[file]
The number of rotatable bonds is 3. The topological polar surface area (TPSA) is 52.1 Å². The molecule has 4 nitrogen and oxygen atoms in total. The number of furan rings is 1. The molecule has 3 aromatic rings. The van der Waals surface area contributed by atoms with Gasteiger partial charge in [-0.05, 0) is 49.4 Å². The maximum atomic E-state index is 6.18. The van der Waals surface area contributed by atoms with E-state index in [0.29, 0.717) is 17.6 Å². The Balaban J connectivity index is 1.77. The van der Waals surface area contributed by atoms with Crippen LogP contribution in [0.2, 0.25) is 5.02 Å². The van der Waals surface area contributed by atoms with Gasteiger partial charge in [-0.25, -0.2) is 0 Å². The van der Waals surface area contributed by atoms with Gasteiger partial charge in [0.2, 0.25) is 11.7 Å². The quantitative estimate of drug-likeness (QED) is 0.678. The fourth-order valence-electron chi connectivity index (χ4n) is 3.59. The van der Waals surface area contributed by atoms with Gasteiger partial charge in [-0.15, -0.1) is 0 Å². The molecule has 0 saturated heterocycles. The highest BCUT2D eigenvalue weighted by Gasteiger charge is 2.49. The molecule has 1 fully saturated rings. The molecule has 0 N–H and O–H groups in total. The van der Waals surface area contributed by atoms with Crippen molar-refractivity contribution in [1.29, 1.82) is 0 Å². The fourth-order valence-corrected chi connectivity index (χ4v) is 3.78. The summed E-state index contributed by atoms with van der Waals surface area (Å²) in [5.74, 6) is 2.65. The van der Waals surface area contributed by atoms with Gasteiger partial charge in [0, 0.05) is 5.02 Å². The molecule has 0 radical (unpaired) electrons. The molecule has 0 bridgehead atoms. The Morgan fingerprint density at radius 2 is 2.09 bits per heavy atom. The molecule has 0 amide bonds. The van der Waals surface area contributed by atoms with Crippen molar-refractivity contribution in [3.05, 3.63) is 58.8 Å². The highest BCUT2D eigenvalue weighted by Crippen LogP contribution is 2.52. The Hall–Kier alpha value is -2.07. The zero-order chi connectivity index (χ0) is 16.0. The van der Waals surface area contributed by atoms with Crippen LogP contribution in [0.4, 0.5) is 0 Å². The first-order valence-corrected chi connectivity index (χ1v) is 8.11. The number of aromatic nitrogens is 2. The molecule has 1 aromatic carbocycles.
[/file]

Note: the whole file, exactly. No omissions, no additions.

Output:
The number of rotatable bonds is 3. The topological polar surface area (TPSA) is 52.1 Å². The molecule has 4 nitrogen and oxygen atoms in total. The number of furan rings is 1. The molecule has 3 aromatic rings. The van der Waals surface area contributed by atoms with Gasteiger partial charge in [-0.05, 0) is 49.4 Å². The maximum atomic E-state index is 6.18. The van der Waals surface area contributed by atoms with E-state index in [0.29, 0.717) is 17.6 Å². The Balaban J connectivity index is 1.77. The van der Waals surface area contributed by atoms with Crippen LogP contribution in [0.2, 0.25) is 5.02 Å². The van der Waals surface area contributed by atoms with Gasteiger partial charge in [-0.25, -0.2) is 0 Å². The van der Waals surface area contributed by atoms with Gasteiger partial charge in [0.2, 0.25) is 11.7 Å². The quantitative estimate of drug-likeness (QED) is 0.678. The fourth-order valence-electron chi connectivity index (χ4n) is 3.59. The van der Waals surface area contributed by atoms with Gasteiger partial charge in [-0.15, -0.1) is 0 Å². The molecule has 0 saturated heterocycles. The highest BCUT2D eigenvalue weighted by Gasteiger charge is 2.49. The molecule has 1 fully saturated rings. The molecule has 0 N–H and O–H groups in total. The van der Waals surface area contributed by atoms with Crippen molar-refractivity contribution in [1.29, 1.82) is 0 Å². The fourth-order valence-corrected chi connectivity index (χ4v) is 3.78. The summed E-state index contributed by atoms with van der Waals surface area (Å²) in [5.74, 6) is 2.65. The van der Waals surface area contributed by atoms with Gasteiger partial charge in [0, 0.05) is 5.02 Å². The molecule has 0 radical (unpaired) electrons. The molecule has 0 bridgehead atoms. The Morgan fingerprint density at radius 2 is 2.09 bits per heavy atom. The molecule has 0 amide bonds. The van der Waals surface area contributed by atoms with Crippen molar-refractivity contribution in [3.05, 3.63) is 58.8 Å². The highest BCUT2D eigenvalue weighted by Crippen LogP contribution is 2.52. The Hall–Kier alpha value is -2.07. The zero-order chi connectivity index (χ0) is 16.0. The van der Waals surface area contributed by atoms with Crippen LogP contribution in [0.4, 0.5) is 0 Å². The first-order valence-corrected chi connectivity index (χ1v) is 8.11. The number of aromatic nitrogens is 2. The molecule has 1 aromatic carbocycles.